Strad Magazine

Chasing perfection

After deciding to become a violinist at the age of eight, Nikolaj Znaider doggedly pursued his dreams through successes at numerous international competitions. Paul Cutts meets the Dane as he continues to reap the fruits of his archievements.

When violinist Nikolaj Znaider won the coveted first prize at the 1997 Queen Elisabeth Competition in Belgium, critics were unanimous in their praise for the young artist. The Strad’s reporter went so far to insist Znaider was ‘ready to conquer the music world’, while Yehudi Menuhin heralded the young Dane as ‘successor of Ysaÿe’.

Clutching a list of top-level concert dates into the millennium, Znaider is fulfilling his initial promise. Since 1998 he has appeared as a concerto soloist, chamber musician and recitalist in The Netherlands, Sweden, Israel, Germany, Austria, Switzerland and Japan. This month sees appearances in the UK with the Bournemouth Symphony Orchestra before he jets off to Denmark, France, the US and New Zealand – all in three months. Simultaneously, negotiations are underway with a major record label to record two discs – one of concertos, the other a recital.

Such a hectic schedule would be difficult for even the most seasoned international artist to deal with – and Znaider is only 23. The eldest child of Polish and Israeli parents, he has a maturity that belies the relative youth and inexperience. There’s a wisdom and philosophical depth to him, reflected in his playing and a career fueled by numerous competition successes. He initially came to attention when he took first prize at the 1992 Carl Nielsen International Violin Competition. A confidently poised performance at the Sibelius International Violin Competition in 1995 secured him a shared third plaze. But it was his victory at the Queen Elisabeth in Brussels – widely regarded as one of the most exhausting and rigorous contests on the circuit – that cemented his future.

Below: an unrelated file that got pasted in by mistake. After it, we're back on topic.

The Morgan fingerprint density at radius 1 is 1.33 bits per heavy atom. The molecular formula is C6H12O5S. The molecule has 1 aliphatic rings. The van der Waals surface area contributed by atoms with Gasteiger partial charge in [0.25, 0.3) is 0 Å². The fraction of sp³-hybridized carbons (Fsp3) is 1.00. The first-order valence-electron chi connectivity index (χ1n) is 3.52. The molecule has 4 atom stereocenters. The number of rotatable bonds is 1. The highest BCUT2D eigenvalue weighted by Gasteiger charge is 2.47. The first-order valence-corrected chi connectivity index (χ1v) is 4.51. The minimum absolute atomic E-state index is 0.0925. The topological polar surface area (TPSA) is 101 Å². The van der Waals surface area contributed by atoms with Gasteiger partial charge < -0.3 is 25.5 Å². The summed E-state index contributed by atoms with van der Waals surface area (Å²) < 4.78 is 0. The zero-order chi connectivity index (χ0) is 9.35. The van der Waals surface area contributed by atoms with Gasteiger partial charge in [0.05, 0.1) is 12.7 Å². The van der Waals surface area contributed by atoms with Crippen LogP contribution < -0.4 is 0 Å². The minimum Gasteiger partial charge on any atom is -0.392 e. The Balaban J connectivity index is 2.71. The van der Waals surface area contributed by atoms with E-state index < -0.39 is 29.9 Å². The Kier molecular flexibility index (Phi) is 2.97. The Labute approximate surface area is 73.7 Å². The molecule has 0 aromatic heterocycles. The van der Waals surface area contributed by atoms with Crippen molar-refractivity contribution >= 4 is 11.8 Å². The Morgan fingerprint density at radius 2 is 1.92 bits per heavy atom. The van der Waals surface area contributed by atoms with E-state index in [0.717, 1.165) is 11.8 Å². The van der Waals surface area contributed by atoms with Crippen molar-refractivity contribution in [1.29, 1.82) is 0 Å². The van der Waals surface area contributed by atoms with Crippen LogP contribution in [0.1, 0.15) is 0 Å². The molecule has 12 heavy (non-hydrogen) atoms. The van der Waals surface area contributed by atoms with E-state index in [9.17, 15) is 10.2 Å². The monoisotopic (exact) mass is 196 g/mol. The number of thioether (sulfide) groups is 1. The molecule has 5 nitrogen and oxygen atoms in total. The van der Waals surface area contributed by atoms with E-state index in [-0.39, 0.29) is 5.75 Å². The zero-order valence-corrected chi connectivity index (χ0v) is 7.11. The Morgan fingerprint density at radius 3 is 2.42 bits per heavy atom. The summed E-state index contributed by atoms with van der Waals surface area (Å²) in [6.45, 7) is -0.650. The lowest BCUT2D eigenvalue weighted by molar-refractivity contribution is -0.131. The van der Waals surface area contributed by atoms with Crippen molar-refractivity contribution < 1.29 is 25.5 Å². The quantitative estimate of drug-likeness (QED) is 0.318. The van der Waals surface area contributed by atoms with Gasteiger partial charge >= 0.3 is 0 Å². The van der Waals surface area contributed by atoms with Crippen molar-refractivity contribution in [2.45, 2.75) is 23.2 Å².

Znaider has been well served by competitions and sees them as ideal opportunity for young unknowns to achieve recognition: ‘If you do not have the luck at an early age to be discovered by someone, a record label or an agent, then you have to go out and look for that luck. If you do not have enough concerts, competitions give you something to work for all year. They are there to prepare you as much as possible for the life of a touring violinist.

‘The Queen Elisabeth Competition was very hard’ he recalls. ‘But I was lucky. I had some financial support from Denmark and I was able to bring my pianist and my teacher with me. We just worked constantly the whole time we were there. I remember it being a very long process. It really was intense, just working and working very, very hard towards one goal. I think that even if I had not won the first prize for my playing, I would still have one personally just by preparing a huge range of repertoire and getting up to play the compulsory contemporary piece. I’m sure every person who went there came back a winner.

‘I though I was prepared when I went into a professional concert career,’ he admits, ‘but it’s incredibly lonely work – especially when you’re doing your first rounds of concert halls. Most places I visit, I’m visiting for the first time. It’s very difficult for a young person, but that’s where the competitions help – if you’ve done more than one, you’re not a stranger to the prohlems.’

For Znaider, though, ‘it’s not just about the career’: ‘Either music is your whole life or it’s not. If it is, it’s something always on and in your mind.’

It wasn’ t, however, always the case. The infant Nikolaj was more interested in sports than musical pursuits, His parents were not involved in class ical music, although his mother had played the piano when she was younger and his father had fronted a rock group in the 1960s, They recognised the benefits of a musical education and when Znaider was seven his mother
hinted he should’do some thing other than ‘running and playing foothall ‘, so he tried the violin, ‘My mother was always making jokes that one day I would be playing Beethoven in front of the fireplace!’

It was seeing Itzhak Perlman playing solo on television about a year later that convinced the youngster of his future: ‘From then on, the idea of being a soloist never got out of my head. Watching and hearing Perlman – well, something inside me just clicked and I have never changed my mind, I suppose it’s strange that a child of eight made a decision like that. But there was never any external pressure, the decision came from me.’

Znaider ‘s progress was so rapid that at the age of nine, while visiting relatives in Israel, it was suggested he play for the late Ilona Feher, one of lsrael’s most respected teachers – she counted Shlomo Mintz, Pinellas Zukerman and Shmuel Ashkenasi among her former pupils – she wanted Nikolaj to stay in Tel Aviv to study.

Although my grandparents lived in Israel, my parents weren’t able to live there at the time and they weren’t very happy about leaving their nine year old son behind,’  Znaider remembcrs. ‘So  Ilona told us to go back to Denmark and find the best teacher possible.’

Still too young to enter a conservatoire, Znaider played for Milan Vitek, a professor of violin at the Royal Danish Academy in Copenhagen. It was Vitek’s unpatronising teaching methods that first drew out Znaider’s huge potential.